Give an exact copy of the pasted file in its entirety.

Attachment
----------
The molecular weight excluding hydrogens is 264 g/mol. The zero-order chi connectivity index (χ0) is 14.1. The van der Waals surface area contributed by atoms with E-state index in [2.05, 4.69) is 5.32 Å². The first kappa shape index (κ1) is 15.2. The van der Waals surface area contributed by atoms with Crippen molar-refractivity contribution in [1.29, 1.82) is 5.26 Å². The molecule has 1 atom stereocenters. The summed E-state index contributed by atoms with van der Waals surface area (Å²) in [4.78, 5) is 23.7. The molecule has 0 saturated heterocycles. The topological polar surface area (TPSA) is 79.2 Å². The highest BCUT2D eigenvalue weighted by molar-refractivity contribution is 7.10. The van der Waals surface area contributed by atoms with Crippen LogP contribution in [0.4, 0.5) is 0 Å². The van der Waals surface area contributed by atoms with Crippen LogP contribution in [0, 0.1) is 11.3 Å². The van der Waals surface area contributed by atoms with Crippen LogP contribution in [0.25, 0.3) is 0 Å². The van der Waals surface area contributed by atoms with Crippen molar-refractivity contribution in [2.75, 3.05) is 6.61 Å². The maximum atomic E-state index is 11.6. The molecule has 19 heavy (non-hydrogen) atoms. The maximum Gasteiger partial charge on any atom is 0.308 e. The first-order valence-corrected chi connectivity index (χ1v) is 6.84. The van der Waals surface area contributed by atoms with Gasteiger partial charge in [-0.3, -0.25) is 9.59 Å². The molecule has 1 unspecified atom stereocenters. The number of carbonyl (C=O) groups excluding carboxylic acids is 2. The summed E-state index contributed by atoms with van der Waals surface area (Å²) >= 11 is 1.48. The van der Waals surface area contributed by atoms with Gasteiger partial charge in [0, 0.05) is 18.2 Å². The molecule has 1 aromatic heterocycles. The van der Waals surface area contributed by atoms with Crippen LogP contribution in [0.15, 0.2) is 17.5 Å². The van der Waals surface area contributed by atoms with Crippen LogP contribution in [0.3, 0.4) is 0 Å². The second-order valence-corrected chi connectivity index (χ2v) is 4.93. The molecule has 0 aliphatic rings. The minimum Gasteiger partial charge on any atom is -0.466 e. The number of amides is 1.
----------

The molecular weight excluding hydrogens is 264 g/mol. The zero-order chi connectivity index (χ0) is 14.1. The van der Waals surface area contributed by atoms with E-state index in [2.05, 4.69) is 5.32 Å². The first kappa shape index (κ1) is 15.2. The van der Waals surface area contributed by atoms with Crippen molar-refractivity contribution in [1.29, 1.82) is 5.26 Å². The molecule has 1 atom stereocenters. The summed E-state index contributed by atoms with van der Waals surface area (Å²) in [4.78, 5) is 23.7. The molecule has 0 saturated heterocycles. The topological polar surface area (TPSA) is 79.2 Å². The highest BCUT2D eigenvalue weighted by molar-refractivity contribution is 7.10. The van der Waals surface area contributed by atoms with Crippen LogP contribution in [0.4, 0.5) is 0 Å². The van der Waals surface area contributed by atoms with Crippen LogP contribution in [0, 0.1) is 11.3 Å². The van der Waals surface area contributed by atoms with Crippen LogP contribution in [0.25, 0.3) is 0 Å². The van der Waals surface area contributed by atoms with Crippen molar-refractivity contribution in [2.75, 3.05) is 6.61 Å². The maximum atomic E-state index is 11.6. The molecule has 19 heavy (non-hydrogen) atoms. The maximum Gasteiger partial charge on any atom is 0.308 e. The first-order valence-corrected chi connectivity index (χ1v) is 6.84. The van der Waals surface area contributed by atoms with Gasteiger partial charge in [-0.3, -0.25) is 9.59 Å². The molecule has 1 unspecified atom stereocenters. The number of carbonyl (C=O) groups excluding carboxylic acids is 2. The summed E-state index contributed by atoms with van der Waals surface area (Å²) >= 11 is 1.48. The van der Waals surface area contributed by atoms with Gasteiger partial charge in [0, 0.05) is 18.2 Å². The molecule has 1 aromatic heterocycles. The van der Waals surface area contributed by atoms with Crippen LogP contribution in [0.15, 0.2) is 17.5 Å². The van der Waals surface area contributed by atoms with Crippen LogP contribution in [0.3, 0.4) is 0 Å². The second-order valence-corrected chi connectivity index (χ2v) is 4.93. The molecule has 0 aliphatic rings. The minimum Gasteiger partial charge on any atom is -0.466 e. The number of amides is 1.